In an evolutionary universe, why shouldn’t the laws themselves evolve? After all, human laws do, and the ideas of laws of nature is based on a metaphor with human laws so it’s a very anthropocentric metaphor. Only humans have laws. In fact, only civilised societies have laws. As C. S. Lewis once said, “to say that a stone falls to Earth because it’s obeying a law makes it a man and even a citizen”. It’s a metaphor we’ve got so used to we forget it’s a metaphor. In an evolving universe, I think a much better idea is the idea of ‘habits’. I think the habits of nature evolve, the regularities of nature are essentially habitual. This was an idea put together at the beginning of the twentieth Century by the American philosopher C. S. Pierce and it’s an idea that various other philosophers have entertained and it’s one which I myself have developed into a scientific hypothesis – the hypothesis of ‘morphic resonance’.
Again, I am not interested in morphic resonance here; I am interested in the idea that scientific theories are seen as potentially changeable habits rather than immutable laws.
I cannot verify Sheldrake’s quote of C.S. Lewis precisely. The closest I can find is in ‘Mere Christianity’ (1952), in which he says:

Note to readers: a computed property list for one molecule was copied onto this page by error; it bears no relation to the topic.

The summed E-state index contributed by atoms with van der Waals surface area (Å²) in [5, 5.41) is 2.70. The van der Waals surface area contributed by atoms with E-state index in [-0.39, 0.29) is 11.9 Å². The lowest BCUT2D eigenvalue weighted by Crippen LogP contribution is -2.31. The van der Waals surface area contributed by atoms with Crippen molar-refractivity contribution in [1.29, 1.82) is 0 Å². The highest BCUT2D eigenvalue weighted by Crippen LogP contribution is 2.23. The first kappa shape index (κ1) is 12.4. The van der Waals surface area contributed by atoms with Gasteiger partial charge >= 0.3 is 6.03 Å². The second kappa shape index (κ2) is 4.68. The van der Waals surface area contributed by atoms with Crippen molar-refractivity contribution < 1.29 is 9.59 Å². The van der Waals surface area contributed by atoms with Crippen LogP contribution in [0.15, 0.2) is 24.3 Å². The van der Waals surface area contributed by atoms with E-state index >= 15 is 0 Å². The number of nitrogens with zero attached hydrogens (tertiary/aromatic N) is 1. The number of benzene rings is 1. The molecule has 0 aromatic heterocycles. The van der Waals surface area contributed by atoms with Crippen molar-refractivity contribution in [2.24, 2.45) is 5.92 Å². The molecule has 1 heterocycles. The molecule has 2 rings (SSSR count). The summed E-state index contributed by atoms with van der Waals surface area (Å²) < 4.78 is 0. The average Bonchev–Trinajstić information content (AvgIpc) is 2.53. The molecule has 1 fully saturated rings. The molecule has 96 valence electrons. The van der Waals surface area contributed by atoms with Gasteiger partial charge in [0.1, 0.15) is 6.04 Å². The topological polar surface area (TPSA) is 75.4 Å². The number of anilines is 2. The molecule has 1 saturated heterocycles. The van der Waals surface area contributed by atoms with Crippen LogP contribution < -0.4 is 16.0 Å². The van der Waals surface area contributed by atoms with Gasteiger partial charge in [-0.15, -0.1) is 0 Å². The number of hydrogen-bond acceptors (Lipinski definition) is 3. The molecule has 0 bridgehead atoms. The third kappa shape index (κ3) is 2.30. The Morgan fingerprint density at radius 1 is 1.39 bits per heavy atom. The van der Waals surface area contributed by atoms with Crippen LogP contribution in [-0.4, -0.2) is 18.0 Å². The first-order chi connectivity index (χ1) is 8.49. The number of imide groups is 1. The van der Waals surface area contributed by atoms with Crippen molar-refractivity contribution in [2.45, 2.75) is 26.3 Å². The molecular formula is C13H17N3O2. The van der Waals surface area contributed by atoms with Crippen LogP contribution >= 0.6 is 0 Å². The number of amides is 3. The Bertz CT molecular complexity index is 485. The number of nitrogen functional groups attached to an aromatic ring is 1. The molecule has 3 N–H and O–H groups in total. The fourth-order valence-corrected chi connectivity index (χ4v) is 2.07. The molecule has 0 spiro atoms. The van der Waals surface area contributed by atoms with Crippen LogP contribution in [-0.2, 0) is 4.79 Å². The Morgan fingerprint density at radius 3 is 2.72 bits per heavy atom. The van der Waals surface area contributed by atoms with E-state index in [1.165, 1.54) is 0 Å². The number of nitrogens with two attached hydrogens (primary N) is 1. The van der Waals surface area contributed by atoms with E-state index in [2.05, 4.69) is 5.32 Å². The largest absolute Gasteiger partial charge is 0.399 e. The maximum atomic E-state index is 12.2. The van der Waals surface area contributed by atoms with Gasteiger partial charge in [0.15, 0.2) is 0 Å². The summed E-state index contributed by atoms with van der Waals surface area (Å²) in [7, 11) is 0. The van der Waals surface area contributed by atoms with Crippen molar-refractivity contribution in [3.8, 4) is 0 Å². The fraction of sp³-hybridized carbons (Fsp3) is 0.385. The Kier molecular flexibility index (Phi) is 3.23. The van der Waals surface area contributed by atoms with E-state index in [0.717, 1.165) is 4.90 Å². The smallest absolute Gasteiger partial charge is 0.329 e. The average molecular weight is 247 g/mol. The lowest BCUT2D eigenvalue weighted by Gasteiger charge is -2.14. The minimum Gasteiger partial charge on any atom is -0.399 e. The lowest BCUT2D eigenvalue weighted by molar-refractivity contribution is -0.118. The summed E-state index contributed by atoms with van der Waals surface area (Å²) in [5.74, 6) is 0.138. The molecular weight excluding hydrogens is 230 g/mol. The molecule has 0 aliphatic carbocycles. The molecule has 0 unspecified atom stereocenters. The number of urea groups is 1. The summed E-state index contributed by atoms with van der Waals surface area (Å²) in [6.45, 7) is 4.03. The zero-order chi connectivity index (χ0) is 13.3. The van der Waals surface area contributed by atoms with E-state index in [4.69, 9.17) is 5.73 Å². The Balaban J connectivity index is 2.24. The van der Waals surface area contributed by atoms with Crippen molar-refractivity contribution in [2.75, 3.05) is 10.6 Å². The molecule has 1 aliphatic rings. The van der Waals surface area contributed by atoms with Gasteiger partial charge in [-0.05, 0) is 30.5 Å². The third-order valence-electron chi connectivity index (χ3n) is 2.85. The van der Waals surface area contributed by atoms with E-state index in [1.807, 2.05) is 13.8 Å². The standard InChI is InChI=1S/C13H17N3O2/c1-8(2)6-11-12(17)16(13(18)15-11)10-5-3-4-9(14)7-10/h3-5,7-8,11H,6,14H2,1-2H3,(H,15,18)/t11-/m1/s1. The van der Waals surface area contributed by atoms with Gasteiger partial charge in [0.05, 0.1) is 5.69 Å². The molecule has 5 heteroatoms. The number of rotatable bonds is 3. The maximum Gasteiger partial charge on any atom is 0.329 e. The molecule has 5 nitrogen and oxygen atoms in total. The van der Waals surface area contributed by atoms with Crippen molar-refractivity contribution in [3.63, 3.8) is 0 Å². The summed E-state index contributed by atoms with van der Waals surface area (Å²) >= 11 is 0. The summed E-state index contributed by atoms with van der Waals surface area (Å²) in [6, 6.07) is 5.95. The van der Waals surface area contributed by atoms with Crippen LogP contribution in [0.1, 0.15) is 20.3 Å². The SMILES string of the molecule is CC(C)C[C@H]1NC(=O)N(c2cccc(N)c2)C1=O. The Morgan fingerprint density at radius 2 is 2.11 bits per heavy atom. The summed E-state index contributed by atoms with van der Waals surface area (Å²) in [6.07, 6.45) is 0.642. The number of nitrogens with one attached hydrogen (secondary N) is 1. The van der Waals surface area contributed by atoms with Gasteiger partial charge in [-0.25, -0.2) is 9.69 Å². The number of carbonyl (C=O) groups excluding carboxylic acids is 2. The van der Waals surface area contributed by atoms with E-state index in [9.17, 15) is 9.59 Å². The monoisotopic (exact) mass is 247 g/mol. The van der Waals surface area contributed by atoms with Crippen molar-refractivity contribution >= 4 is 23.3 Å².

When you say that falling stones always obey the law of gravitation, is not this much the same as saying that the law only means “what stones always do”? You do not really think that when a stone is let go, it suddenly remembers that it is under orders to fall to the ground.
Whereas C.S. Pierce talked of ‘habits’, C. S. Lewis talked of ‘patterns’: science detects patterns in the universe – regularities. As a Christian apologist, C.S. Lewis was interested in rationalizing how Christian miracles could be accommodated within a scientific understanding of the world. Deism is the idea of a God revealed only by reason and observation, who created the universe but then leaves events in it to unfurl without intervention – and bereft of any supernatural events. But C.S. Lewis was a theist rather than a deist: he believed that God can (and does) intervene in the world. In simple terms: God can break his own laws. Miracles aren’t amenable to science because they are one-offs that cannot then be verified. Science will not find (intervened) irregularities and so cannot explain them; it only explains the repeating patterns of ‘normal’ regularity.
The notion is a bit like ‘simulated reality’: A physics simulation can be run on a computer. But at any point, I can decide to stop that simulation, twiddle with the state of the simulation at that instant and then continue with the simulation. To anything within the simulation, that intervention is a miracle. (For another comparative example, consider the film ‘The Matrix’.)
(To be continued. Next part: Physicalism.)